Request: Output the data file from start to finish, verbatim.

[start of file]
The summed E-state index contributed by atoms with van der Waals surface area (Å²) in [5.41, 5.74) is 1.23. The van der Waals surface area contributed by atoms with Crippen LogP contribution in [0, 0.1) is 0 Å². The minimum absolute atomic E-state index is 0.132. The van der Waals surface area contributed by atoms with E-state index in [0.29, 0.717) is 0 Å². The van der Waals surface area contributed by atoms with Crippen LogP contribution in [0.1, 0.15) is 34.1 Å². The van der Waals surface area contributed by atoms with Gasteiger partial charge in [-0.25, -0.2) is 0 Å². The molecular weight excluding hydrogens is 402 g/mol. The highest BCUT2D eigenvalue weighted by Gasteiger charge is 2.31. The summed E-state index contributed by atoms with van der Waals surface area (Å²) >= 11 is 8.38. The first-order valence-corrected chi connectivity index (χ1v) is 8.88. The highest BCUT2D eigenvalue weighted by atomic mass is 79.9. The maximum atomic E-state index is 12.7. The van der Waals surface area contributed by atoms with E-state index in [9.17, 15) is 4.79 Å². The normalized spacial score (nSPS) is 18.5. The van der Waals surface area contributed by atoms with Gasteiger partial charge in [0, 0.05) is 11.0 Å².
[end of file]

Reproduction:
The summed E-state index contributed by atoms with van der Waals surface area (Å²) in [5.41, 5.74) is 1.23. The van der Waals surface area contributed by atoms with Crippen LogP contribution in [0, 0.1) is 0 Å². The minimum absolute atomic E-state index is 0.132. The van der Waals surface area contributed by atoms with E-state index in [0.29, 0.717) is 0 Å². The van der Waals surface area contributed by atoms with Crippen LogP contribution in [0.1, 0.15) is 34.1 Å². The van der Waals surface area contributed by atoms with Gasteiger partial charge in [-0.25, -0.2) is 0 Å². The molecular weight excluding hydrogens is 402 g/mol. The highest BCUT2D eigenvalue weighted by Gasteiger charge is 2.31. The summed E-state index contributed by atoms with van der Waals surface area (Å²) >= 11 is 8.38. The first-order valence-corrected chi connectivity index (χ1v) is 8.88. The highest BCUT2D eigenvalue weighted by atomic mass is 79.9. The maximum atomic E-state index is 12.7. The van der Waals surface area contributed by atoms with E-state index in [9.17, 15) is 4.79 Å². The normalized spacial score (nSPS) is 18.5. The van der Waals surface area contributed by atoms with Gasteiger partial charge in [0, 0.05) is 11.0 Å².